Turkish buyers put Russia wheat deals on hold, despite denial of ban: sources

MOSCOW/HAMBURG (Reuters) - Turkish buyers have put purchases of Russian agricultural products - mainly wheat, maize (corn) and sunflower oil - on hold, despite denials from Ankara that it has effectively banned imports from Moscow, trade and industry sources said on Monday.

An agriculturist gestures in a wheat field owned by a local agrarian farm near the town of Neftekumsk, some 350 km (217 miles) east of Stavropol, May 24, 2012. REUTERS/Eduard Korniyenko

Last week, import licenses issued by the Turkish government no longer included Russia in a list of accepted tax-free origins, the sources said, suggesting an import tariff of 130 percent could be applied to supplies from Russia.

Turkey’s Economy Ministry said on Friday media reports it had banned imports of certain products from Russia were wrong.

However, one trader, speaking on condition of anonymity due to the sensitivity of the matter, told Reuters: “The exports from Russia to Turkey remain suspended. My understanding is that Turkish customs have instructions not to allow the discharge of vessels with Russian wheat, corn, sunflower oil and other grain and agricultural products.”

According to that trader, and another, a delegation of Turkish milling companies plans to meet with the government and Turkey’s state grain board TMO in Ankara on Monday.

Turkey is the second largest Russian wheat importer after Egypt and one of the largest markets for Russian maize and sunflower oil. For Turkey’s flour millers, Russian wheat is one of the most important sources of supply.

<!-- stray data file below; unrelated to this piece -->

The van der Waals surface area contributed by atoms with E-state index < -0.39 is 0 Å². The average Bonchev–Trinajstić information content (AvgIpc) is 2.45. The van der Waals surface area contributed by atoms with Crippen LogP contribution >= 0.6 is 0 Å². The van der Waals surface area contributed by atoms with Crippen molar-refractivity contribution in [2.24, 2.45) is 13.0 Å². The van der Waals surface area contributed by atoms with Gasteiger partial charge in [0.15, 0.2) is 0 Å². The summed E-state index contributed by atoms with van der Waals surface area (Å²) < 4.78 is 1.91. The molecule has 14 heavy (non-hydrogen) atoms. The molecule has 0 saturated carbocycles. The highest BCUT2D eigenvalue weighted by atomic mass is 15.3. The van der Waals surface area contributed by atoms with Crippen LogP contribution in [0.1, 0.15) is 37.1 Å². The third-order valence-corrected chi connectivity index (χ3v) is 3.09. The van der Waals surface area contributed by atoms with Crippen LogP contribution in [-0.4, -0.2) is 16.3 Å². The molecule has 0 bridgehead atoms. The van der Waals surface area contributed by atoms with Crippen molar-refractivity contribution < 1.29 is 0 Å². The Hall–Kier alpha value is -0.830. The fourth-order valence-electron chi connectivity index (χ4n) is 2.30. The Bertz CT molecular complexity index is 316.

“Nothing has changed so far, we are waiting and are not buying anything,” a Turkish importer of Russian grains said.

Some market players said Turkey might be trying to speed up negotiations over tomato and other vegetable supplies to Russia, which Moscow is yet to resume despite an improvement in relations after an earlier dispute.

The disruption of supplies to Turkey could add further pressure to Russia’s domestic grain market, which already has high stocks after a record grain crop a year ago, trade sources said.

It is also a chance for Ukraine, Russia’s rival in grain supplies via the Black Sea, to build up its grain exports to Turkey, some of them added.

There was a spike of interest in Ukrainian grain from Turkish buyers last week, but no large deals have been signed so far because traders are waiting for more clarity from the Turkish side, two Kiev-based traders said.

Another reason is that Kiev does not have much wheat with high protein content - which Ankara prefers - to offer, the traders said.

Reporting by Polina Devitt in Moscow, Michael Hogan in Hamburg, Humeyra Pamuk in Istanbul and Pavel Polityuk in Kiev; Editing by Katya Golubkova and Mark Potter